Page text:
Joyful Noise specifically asked for a Doom Dub sequel. As Harris started work in 2020, the entire world became dubbed in doom. Luckily, a few months prior to the pandemic, his friend and former Shearwater bandmate Scott Brackett taught Harris the basics of the recording program Logic. Like a lot of musicians struggling to survive cancelled tours, Harris turned his home into a rudimentary studio. Here, he experimented with his six and a half foot long marimba, various vibraphones, and junkyard percussion, far from the pressure of an expensive professional studio. He also dipped back into his vast network of friends for help. “For the most part, I just [asked] the person, ‘Hey, do you love dub?’ All but one of them said yes,” Harris explains. “Almost every music geek or musician that you talk to about late ‘70s dub loves it. It’s just one of those forms.”
After sending over a recording, Harris had very simple instructions for his collaborators: “just do what you think it needs.” Keeping with dub’s experimental roots, the songs and guest list warped and wandered beyond Harris’s expectations. Folk singer Marissa Nadler and experimental musician Zola Jesus added goth howls and shrieks. Legendary Minutemen bassist Mike Watt held down the bottom end on a few songs, an essential dub ingredient. During the recording process, Dorian Wood, a Los Angeles-based multi-disciplinary artist, criticized Harris for “something pompous [I said] on Twitter.” Humbled, Harris invited Wood to contribute vocals to a song.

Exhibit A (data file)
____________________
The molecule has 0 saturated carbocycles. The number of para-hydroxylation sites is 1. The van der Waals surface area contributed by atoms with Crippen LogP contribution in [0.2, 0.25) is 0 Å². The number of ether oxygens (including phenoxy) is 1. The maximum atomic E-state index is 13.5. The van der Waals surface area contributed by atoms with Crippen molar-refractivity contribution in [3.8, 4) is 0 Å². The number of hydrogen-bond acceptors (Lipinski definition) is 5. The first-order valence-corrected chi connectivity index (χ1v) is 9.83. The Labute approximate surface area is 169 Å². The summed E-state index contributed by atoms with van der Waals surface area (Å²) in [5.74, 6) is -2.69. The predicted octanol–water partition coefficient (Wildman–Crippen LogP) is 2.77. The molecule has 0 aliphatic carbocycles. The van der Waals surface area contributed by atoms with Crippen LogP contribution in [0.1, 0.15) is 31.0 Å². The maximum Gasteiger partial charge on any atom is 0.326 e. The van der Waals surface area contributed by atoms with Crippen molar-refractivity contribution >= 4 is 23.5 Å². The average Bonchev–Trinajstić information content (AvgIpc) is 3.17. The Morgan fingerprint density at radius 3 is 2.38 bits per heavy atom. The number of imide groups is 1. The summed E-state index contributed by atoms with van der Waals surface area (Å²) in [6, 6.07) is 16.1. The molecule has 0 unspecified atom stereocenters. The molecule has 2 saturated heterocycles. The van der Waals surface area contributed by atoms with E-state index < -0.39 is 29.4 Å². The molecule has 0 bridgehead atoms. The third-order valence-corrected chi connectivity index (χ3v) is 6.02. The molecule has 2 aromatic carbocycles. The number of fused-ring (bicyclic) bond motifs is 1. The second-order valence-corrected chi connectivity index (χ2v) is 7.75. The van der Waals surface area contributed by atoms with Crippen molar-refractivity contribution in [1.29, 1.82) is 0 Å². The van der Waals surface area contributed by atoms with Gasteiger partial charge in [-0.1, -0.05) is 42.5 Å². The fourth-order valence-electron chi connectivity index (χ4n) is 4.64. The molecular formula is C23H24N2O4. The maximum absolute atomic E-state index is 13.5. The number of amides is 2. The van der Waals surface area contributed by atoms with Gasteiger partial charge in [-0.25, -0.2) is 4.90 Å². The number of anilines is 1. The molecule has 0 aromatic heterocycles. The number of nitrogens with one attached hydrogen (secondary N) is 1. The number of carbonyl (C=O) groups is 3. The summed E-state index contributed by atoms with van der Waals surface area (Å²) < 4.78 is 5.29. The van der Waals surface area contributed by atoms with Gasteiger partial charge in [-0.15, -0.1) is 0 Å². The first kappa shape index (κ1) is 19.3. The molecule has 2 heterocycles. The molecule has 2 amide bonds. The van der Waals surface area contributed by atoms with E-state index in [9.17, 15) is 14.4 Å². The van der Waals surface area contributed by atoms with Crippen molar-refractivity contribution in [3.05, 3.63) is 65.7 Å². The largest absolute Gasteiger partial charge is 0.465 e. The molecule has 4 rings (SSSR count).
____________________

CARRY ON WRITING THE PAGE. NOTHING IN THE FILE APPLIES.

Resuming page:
Several different producers—including Australian experimentalist Lawrence English and Austin’s Craig Ross—played the Lee “Scratch” Perry role from afar, molding the creations into spacey shapes. “For me to send the raw tracks away to somebody not knowing what I would get back, it doesn’t cause me any anxiety,” Harris explains. “I never would have come up with that mix, and I’m not a control freak.” The surprise is the point.